Even though the latest guidelines from China recommended using GLE/PIB to retreat patients with prior DAA failure (17), further research is needed to increase the confidence of this recommendation. The aim of this systematic review was to assess the efficacy and safety of GLE/PIB regimens for patients who experienced DAA treatment failure.

Method

Search Strategy

Preferred reporting items for systematic review and meta-analyses (PRISMA) were followed to conduct this study (18). Two investigators independently performed a systematic and comprehensive literature search using multiple databases including PubMed, Embase, Web of Science, Cochrane Library, CNKI, and WanFang Data. Key search terms included (Hepacivirus OR Hepaciviruses OR Hepatitis C-Like Viruses OR Hepatitis C Like Viruses OR Hepatitis C virus OR Hepatitis C viruses OR HCV) AND (glecaprevir OR ABT-493) AND (pibrentasvir OR ABT-530). A manual search was also performed by checking related references and reviewing citations included in the selected publications. There were no language restrictions. The literature search was last updated in November 2020.

Selection Criteria

Studies were be included if they met all the following criteria: (1) HCV patients with previous DAA therapy failures (defined as failure to achieve SVR12 after DAA treatment); (2) retreatment with GLE/PIB; (3) the primary endpoint was SVR12.

Studies were excluded if they met any of the following criteria: (1) patients without a DAA treatment history; (2) patients with a DAA treatment history, but unclear information as to whether they experienced DAA therapy failure; (3) patients who were liver transplant recipients with recurrent hepatitis C; (4) a sample size <10; (5) reports that did not provide the primary endpoint (SVR12); (6) case reports, letters, meta-analysis, editorials or reviews; (7) pharmacokinetics or pharmacodynamics studies.

Outcome Measures

The primary outcome was the percentage of SVR12, which was defined as plasma HCV RNA below the lower limit of quantification (LLOQ) 12 weeks after end of treatment (EOT). Additional secondary primary outcomes included the percentage of patients with on-treatment breakthrough and post-treatment relapse. Breakthrough was defined as HCV RNA becoming detectable after HCV RNA below LLOQ during the treatment period. Relapse was defined as undetectable HCV RNA at EOT but became detectable within 12 weeks after. We assessed safety in terms of the incidence and intensity of AEs (any grade), common AEs (CAEs), SAEs, and discontinuation due to AEs. Analyses of secondary primary and safety outcomes included only studies reporting these data.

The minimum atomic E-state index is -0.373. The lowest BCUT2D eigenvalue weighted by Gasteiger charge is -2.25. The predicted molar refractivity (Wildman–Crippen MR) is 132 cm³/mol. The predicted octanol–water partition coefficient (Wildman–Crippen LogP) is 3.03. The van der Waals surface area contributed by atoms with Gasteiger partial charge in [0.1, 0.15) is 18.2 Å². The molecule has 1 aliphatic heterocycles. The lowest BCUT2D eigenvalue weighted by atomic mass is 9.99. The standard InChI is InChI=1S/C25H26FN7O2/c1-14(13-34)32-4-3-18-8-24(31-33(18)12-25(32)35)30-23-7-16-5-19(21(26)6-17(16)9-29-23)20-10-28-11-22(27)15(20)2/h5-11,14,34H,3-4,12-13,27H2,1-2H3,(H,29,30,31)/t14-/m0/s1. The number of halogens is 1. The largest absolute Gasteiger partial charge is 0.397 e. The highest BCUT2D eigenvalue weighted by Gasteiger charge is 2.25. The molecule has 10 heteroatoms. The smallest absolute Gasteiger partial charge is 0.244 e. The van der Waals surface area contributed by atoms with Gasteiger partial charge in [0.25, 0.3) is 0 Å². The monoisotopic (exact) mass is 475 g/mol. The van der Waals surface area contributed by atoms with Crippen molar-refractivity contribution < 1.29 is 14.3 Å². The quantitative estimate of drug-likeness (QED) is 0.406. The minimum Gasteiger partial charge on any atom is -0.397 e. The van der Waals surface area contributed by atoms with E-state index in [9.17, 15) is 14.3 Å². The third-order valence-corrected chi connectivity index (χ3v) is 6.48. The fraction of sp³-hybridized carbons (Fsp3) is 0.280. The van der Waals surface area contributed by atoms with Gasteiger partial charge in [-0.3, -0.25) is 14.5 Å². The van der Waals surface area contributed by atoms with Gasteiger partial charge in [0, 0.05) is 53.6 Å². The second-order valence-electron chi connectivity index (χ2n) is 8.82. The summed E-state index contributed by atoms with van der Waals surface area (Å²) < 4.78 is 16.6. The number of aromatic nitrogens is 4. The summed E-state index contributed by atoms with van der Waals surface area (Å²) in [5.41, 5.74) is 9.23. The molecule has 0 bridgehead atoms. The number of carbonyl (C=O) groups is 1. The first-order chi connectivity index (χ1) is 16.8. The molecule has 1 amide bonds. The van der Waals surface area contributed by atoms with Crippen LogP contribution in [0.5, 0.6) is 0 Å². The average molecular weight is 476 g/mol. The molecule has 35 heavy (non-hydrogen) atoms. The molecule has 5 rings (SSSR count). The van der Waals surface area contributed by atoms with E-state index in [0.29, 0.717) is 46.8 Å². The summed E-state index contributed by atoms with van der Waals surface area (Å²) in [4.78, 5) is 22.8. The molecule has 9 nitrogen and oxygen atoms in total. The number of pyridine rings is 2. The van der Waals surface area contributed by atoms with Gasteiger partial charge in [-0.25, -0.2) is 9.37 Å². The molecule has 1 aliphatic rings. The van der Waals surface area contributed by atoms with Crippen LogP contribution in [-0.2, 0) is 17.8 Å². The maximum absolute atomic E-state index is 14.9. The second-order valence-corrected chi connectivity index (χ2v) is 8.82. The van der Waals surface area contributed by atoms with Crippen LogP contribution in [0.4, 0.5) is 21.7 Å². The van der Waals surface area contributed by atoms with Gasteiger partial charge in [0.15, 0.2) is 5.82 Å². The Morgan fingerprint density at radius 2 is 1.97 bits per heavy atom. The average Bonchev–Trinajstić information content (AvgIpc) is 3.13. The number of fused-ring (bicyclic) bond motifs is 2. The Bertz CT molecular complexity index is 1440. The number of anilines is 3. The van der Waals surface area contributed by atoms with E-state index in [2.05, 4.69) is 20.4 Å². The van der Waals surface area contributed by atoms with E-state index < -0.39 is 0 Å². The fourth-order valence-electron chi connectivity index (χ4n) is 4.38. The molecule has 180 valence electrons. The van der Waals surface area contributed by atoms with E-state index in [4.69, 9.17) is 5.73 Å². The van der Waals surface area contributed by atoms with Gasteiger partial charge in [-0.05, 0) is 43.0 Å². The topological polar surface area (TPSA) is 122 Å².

Study Selection and Data Extraction

Study selection and data extraction performed by two independent researchers (CS and HZF). Study selection followed the predetermined selection criteria. Records found through primary search were initially reviewed by title and abstract. The full texts of potentially eligible studies were reviewed and eligible studies were included.

Required data were extracted from eligible studies and respected the original description. The extracted data included study characteristics (the first author's name, year of publication, region, study design, setting, publication type, sample size, subgroup number of patients, regimen, and treatment duration); patient characteristics (age, sex, HCV genotype, treatment history, resistance-associated substitutions, and presence of cirrhosis) and study outcomes (SVR12, on-treatment breakthrough, post-treatment relapse, AEs, CAEs, SAEs, and discontinuation due to AEs).

During this process, any conflicts arising between the two reviewers were resolved by consensus with the help of a third researcher (ZQF).

Quality Assessment

The quality of studies included was assessed using the Newcastle-Ottawa quality assessment scale (NOS) for observational studies, including eight items with a total score of nine. Low quality was scored as 0–5 points, moderate quality as 6–7 points, and high quality as 8–9 points (19). The quality of randomized studies was assessed using the Cochrane Collaboration's tool. The Cochrane Collaboration's tool addresses seven specific domains including randomization, allocation concealment, blinding of subjects, blinding of outcome assessors, reporting of incomplete outcome data, selective outcome reporting, and other potential sources of bias. In each domain, every study took one of three categories: “low risk,” “high risk,” or “unclear risk” for bias (20). The quality of each included study was independently assessed by two investigators.

Statistical Analysis

Effect sizes were collected as pooled event incidences with corresponding 95% confidence intervals (95% CI) using the inverse variance method. Zero events were estimated using Freeman-Tukey double arcsine transformation. Heterogeneity between studies was assessed using Cochran Q-statistics and I2 statistics. An I2 <50% indicated little or no heterogeneity and then the fixed-effects model was used; When the I2 ≥ 50%, this indicated moderate or substantial heterogeneity and the random-effects model was used. To effectively evaluate the efficacy and safety of GLE/PIB, we conducted subgroup analyses of SVR12 by region, setting, duration of treatment, HCV genotype, treatment history, and presence of cirrhosis. Publication bias was explored using funnel plots and the Egger's test. All statistical tests were two-sided, with a p < 0.05 considered as statistically significant. All statistical analyses were conducted using R version 3.6.3.

Results

Study Selection and Basic Information

Our initial search retrieved 1,500 records. After removing 770 overlapping studies, the titles and abstracts of 730 articles were screened. After assessing the full text of 63 articles, 49 articles were excluded for various reasons, and 14 articles (2134) were eventually added to this study (Figure 1).